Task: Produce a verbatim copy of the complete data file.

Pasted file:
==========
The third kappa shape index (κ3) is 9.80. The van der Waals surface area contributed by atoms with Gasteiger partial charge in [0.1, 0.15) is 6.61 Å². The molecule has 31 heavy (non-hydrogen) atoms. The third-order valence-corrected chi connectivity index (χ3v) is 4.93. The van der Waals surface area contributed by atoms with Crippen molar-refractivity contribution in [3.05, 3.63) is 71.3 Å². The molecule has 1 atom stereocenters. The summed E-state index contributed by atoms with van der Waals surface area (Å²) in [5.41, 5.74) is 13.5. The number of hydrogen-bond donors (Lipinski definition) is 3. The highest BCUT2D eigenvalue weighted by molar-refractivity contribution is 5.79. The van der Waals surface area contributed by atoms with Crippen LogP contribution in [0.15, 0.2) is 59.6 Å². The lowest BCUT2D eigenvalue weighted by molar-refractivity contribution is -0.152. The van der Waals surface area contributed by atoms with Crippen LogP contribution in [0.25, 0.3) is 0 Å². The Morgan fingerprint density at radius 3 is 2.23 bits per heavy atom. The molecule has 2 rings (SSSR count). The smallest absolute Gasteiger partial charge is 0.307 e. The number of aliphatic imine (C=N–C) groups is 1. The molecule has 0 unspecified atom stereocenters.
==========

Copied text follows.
The third kappa shape index (κ3) is 9.80. The van der Waals surface area contributed by atoms with Gasteiger partial charge in [0.1, 0.15) is 6.61 Å². The molecule has 31 heavy (non-hydrogen) atoms. The third-order valence-corrected chi connectivity index (χ3v) is 4.93. The van der Waals surface area contributed by atoms with Crippen molar-refractivity contribution in [3.05, 3.63) is 71.3 Å². The molecule has 1 atom stereocenters. The summed E-state index contributed by atoms with van der Waals surface area (Å²) in [5.41, 5.74) is 13.5. The number of hydrogen-bond donors (Lipinski definition) is 3. The highest BCUT2D eigenvalue weighted by molar-refractivity contribution is 5.79. The van der Waals surface area contributed by atoms with Crippen LogP contribution in [0.15, 0.2) is 59.6 Å². The lowest BCUT2D eigenvalue weighted by molar-refractivity contribution is -0.152. The van der Waals surface area contributed by atoms with Crippen LogP contribution in [0.25, 0.3) is 0 Å². The Morgan fingerprint density at radius 3 is 2.23 bits per heavy atom. The molecule has 2 rings (SSSR count). The smallest absolute Gasteiger partial charge is 0.307 e. The number of aliphatic imine (C=N–C) groups is 1. The molecule has 0 unspecified atom stereocenters.